President Hoover and Secretary Doak Scored for Hostility in Immigration Policy

President Hoover and Secretary of Labor Doak are scored for injecting a spirit of hostility into the immigration question in editorials which appear in the “Detroit Jewish Chronicle” and in “Opinion.”

President Hoover is criticized for the dishertening emphasis he placed on further rigid restriction of immigration in his speech accepting renomination for President.

Secretary of Labor Doak’s report on the figures of immigration and emigration in which the latter shows a great increase over the former is the subject of criticism in “Opinion.”

The “Detroit Jewish Chronicle” writes:

“President Herbert Hoover speaking, at Washington, D. C., in the course of his speech accepting the Republican re-nomination for the Presidency:

“‘I favor rigidly restricted immigration. I have by executive direction, in order to relieve us of added unemployment, already reduced the inward movement to less than the outward movement. I shall adhere to that policy.’

“While it was not necessary for the President thus to emphasize the fact that his administration is definitely pledged to the severest curtailment of immigration, this statement serves further to dishearten those friends of the immigrant elements who are anxiously hoping for a word of comfort in behalf of those from whom they are separated and with whom they hope to be reunited.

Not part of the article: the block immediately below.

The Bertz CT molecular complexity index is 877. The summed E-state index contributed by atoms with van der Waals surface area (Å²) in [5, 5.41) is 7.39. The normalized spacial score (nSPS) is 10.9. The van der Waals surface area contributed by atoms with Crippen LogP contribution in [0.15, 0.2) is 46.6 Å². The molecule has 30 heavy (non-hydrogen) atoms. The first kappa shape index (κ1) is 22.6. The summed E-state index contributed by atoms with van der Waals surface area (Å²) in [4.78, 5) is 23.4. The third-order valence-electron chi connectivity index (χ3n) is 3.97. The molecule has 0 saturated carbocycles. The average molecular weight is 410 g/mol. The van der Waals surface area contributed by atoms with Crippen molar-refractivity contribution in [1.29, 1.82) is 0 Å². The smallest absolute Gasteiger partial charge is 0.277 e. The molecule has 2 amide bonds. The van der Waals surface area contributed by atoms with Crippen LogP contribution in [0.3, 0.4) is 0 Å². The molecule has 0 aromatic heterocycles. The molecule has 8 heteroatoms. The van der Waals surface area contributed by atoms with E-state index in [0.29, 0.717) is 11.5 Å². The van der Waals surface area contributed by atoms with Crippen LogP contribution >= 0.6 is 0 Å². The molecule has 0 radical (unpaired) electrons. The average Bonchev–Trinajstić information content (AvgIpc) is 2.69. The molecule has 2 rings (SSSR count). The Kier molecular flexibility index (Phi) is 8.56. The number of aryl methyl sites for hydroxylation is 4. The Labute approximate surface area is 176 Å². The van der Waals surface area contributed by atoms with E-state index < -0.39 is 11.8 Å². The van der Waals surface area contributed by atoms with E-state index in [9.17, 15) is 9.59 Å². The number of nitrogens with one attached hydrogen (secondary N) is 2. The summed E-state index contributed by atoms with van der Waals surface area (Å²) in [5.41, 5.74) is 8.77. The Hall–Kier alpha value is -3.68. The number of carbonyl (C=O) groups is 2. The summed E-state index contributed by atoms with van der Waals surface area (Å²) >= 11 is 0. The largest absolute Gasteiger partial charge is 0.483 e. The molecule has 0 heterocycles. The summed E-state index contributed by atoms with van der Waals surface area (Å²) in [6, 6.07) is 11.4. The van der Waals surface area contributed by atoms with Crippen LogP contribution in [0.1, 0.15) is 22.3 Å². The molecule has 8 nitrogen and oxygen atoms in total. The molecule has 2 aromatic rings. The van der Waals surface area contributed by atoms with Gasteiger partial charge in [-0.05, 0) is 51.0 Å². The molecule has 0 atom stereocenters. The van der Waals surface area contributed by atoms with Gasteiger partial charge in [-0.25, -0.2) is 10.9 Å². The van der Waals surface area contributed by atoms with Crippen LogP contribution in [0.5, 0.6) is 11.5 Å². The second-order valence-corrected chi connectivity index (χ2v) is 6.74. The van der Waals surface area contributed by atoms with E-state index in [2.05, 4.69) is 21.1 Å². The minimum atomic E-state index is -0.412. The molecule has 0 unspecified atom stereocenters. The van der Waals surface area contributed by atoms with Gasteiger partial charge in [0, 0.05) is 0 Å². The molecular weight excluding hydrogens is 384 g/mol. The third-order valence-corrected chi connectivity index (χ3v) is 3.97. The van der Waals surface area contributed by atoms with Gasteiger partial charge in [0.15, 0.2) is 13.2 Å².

“All parties now appear to be united on a similar platform calling not only for the curtailment of immigration, but for the practical shutting of the doors of this country tight to all newcomers. Granting even that there is unquestioned wisdom to such a policy, a word might be said by those in power in behalf of close relatives who seek reunion with those in this country. Something might have been said about knitting closer the ties of friendship and kinship between the newcomers in this country and the natives; a word of encouragement might have been spoken to those among the 15,000,000 foreign-born who have not yet been naturalized. Instead, the spirit is one of hostility.

“By this time, the foreign-born are reconciled to the fact that their battle for an open-door policy is a hopeless one. But this spirit of constant emphasis upon restriction might have been toned down to eliminate the element of hostility.”

“Opinion” declares:

“The patriots have triumphed. The terrible alien menace to America and

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